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Major mergers host the most-luminous red quasars at z∼2: a hubble space telescope WFC3/IR study

Research output: Contribution to journalJournal articlepeer-review

  • Eilat Glikman
  • Brooke Simmons
  • Madeline Mailly
  • Kevin Schawinski
  • C. M. Urry
  • M. Lacy
Article number218
<mark>Journal publication date</mark>06/2015
<mark>Journal</mark>The Astrophysical Journal
Issue number2
Number of pages24
Publication StatusPublished
<mark>Original language</mark>English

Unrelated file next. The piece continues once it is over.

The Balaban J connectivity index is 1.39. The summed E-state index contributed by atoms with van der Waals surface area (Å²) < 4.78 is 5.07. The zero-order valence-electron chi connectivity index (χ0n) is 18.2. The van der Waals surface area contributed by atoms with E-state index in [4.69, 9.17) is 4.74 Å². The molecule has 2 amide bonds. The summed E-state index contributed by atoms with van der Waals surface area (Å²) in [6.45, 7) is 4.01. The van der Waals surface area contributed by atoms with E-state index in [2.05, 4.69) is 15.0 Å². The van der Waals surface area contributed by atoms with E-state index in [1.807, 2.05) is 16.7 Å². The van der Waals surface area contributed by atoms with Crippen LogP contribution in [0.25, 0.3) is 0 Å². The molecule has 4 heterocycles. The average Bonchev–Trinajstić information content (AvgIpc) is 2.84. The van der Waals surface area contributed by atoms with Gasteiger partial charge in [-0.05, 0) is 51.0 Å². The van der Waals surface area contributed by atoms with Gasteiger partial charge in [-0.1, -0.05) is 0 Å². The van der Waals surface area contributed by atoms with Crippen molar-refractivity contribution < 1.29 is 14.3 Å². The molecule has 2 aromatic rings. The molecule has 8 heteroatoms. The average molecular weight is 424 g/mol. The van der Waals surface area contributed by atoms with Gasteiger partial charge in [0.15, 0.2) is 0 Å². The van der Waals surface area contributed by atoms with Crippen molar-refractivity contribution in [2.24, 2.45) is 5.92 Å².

We used the Hubble Space Telescope (HST) Wide Field Camera 3 (WFC3) near-infrared camera to image the host galaxies of a sample of 11 luminous, dust-reddened quasars at z ∼ 2—the peak epoch of black hole growth and star formation in the universe—to test the merger-driven picture for the coevolution of galaxies and their nuclear black holes. The red quasars come from the FIRST+2MASS red quasar survey and a newer, deeper, UKIDSS +FIRST sample. These dust-reddened quasars are the most intrinsically luminous quasars in the universe at all redshifts, and they may represent the dust-clearing transitional phase in the merger-driven black hole growth scenario. Probing the host galaxies in rest-frame visible light, the HST images reveal that 8/10 of these quasars have actively merging hosts, whereas one source is reddened by an intervening lower-redshift galaxy along the line of sight. We study the morphological properties of the quasar hosts using parametric Sérsic fits, as well as nonparametric estimators (Gini coefficient, M20, and asymmetry). Their properties are heterogeneous but broadly consistent with the most extreme morphologies of local merging systems such as ultraluminous infrared galaxies. The red quasars have a luminosity range of log( ) 47.8 48.3 Lbol = − (erg s−1 ), and the merger fraction of their hosts is consistent with merger-driven models of luminous active galactic nuclei activity at z = 2, which supports the picture in which luminous quasars and galaxies coevolve through major mergers that trigger both star formation and black hole growth.